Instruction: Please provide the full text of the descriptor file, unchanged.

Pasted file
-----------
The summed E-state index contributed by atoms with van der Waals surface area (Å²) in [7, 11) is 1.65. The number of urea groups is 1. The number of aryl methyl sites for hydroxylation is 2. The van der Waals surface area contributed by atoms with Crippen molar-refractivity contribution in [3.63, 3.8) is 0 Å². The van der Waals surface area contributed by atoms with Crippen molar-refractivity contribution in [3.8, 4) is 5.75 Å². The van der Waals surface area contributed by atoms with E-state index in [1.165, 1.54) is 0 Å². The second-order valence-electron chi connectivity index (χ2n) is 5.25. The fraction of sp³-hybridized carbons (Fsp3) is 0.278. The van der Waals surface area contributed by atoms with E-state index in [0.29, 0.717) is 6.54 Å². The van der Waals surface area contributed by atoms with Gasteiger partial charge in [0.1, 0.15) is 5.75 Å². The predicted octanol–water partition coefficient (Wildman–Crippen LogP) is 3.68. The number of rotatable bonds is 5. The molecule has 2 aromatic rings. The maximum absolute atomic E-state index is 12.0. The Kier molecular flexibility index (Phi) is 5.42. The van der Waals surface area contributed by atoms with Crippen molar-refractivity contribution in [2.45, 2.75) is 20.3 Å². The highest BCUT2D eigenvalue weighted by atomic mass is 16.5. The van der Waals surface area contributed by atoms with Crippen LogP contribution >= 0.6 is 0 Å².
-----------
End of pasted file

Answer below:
The summed E-state index contributed by atoms with van der Waals surface area (Å²) in [7, 11) is 1.65. The number of urea groups is 1. The number of aryl methyl sites for hydroxylation is 2. The van der Waals surface area contributed by atoms with Crippen molar-refractivity contribution in [3.63, 3.8) is 0 Å². The van der Waals surface area contributed by atoms with Crippen molar-refractivity contribution in [3.8, 4) is 5.75 Å². The van der Waals surface area contributed by atoms with E-state index in [1.165, 1.54) is 0 Å². The second-order valence-electron chi connectivity index (χ2n) is 5.25. The fraction of sp³-hybridized carbons (Fsp3) is 0.278. The van der Waals surface area contributed by atoms with E-state index in [0.29, 0.717) is 6.54 Å². The van der Waals surface area contributed by atoms with Gasteiger partial charge in [0.1, 0.15) is 5.75 Å². The predicted octanol–water partition coefficient (Wildman–Crippen LogP) is 3.68. The number of rotatable bonds is 5. The molecule has 2 aromatic rings. The maximum absolute atomic E-state index is 12.0. The Kier molecular flexibility index (Phi) is 5.42. The van der Waals surface area contributed by atoms with Crippen molar-refractivity contribution in [2.45, 2.75) is 20.3 Å². The highest BCUT2D eigenvalue weighted by atomic mass is 16.5. The van der Waals surface area contributed by atoms with Crippen LogP contribution >= 0.6 is 0 Å².